What a Timeline of Non-Linear Sobriety Looks Like

Kelly Tompkins
8 min readOct 6, 2020

On sobriety, bad habits, and sobriety again.

When we first attempt sobriety, it feels like it has to be all or nothing. If you quit, and then you start again, it feels like a weakness. It’s taken me a couple of years to realize that it’s not like that but if you rely on what you see on the internet, it can definitely seem like it.

The internet only tells the story of non-linear sobriety as a relapse. If you drink again at any point, you’re just an addict who gave into temptation.

Imagery of weekend benders or ending up homeless after a “relapse” that I read online created anxiety for me when I first tried sobriety; I was afraid of failure. It also made me more prone to drinking again because sobriety felt like a weakness more than a strength.

It wasn’t until I was a few months in that I could see my sober journey for what it truly was- a roller coaster of trial and error. Even then, I still drank after a full year. Something that people don’t tell you is that sobriety is not as black and white as people make it out to be. Maybe this won’t help you, maybe it will, but here’s my timeline of going into sobriety, drinking again, to being sober for what’s hopefully the last time.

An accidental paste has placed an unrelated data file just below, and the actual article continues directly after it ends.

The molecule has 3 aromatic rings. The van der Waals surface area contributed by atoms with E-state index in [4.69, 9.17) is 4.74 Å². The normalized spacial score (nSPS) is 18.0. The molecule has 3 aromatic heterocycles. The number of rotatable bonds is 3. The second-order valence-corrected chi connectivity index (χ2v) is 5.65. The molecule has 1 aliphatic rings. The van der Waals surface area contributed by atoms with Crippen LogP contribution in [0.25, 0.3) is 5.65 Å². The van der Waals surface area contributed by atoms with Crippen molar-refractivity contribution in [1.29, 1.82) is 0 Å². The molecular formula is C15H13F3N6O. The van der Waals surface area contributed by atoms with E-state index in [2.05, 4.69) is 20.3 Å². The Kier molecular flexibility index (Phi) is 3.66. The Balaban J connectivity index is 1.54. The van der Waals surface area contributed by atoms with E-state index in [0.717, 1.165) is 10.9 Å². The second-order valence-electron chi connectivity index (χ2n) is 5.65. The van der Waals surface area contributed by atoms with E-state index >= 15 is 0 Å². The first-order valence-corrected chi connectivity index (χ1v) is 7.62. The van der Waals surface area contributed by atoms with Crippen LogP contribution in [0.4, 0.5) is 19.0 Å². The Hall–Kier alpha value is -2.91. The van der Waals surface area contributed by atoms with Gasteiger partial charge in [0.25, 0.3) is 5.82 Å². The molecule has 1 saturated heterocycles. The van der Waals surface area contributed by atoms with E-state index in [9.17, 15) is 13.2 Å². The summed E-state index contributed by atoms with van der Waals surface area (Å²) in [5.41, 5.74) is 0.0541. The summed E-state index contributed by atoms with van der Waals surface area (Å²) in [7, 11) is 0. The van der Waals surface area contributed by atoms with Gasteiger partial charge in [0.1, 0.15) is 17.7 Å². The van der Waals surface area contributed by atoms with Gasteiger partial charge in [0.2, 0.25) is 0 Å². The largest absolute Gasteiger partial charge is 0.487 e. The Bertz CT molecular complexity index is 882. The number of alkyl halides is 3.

A rocky beginning

I don’t know if anyone just wakes up one morning and decides to quit drinking. There’s usually a trial period where your brain tries moderation. Maybe you did a 30 day cleanse, or made new rules for when you could drink like only having alcohol on the weekends.

Most of my previous attempts barely lasted a day but the idea of sobriety never strayed too far from my thoughts. But I didn’t have the right tools or mindset to go longer than a week. I remember being proud of going more than 3 days before I hung out with friends and immediately drank again. During this time, I was making stops before any gatherings, even therapy, to buy tiny bottles of alcohol. I knew it wasn’t normal but I had no motivation to stop.

It took an especially rough night of drinking and seeing my partner cry to convince me to give up alcohol immediately. His retelling of the previous night was devastating- an empty handle of vodka, a cut on my body I don’t remember, and him finding me passed…

Kelly Tompkins

Austin,Texas sober girl. Lover of horror movies, cats, and fitness. Occasional bad poet.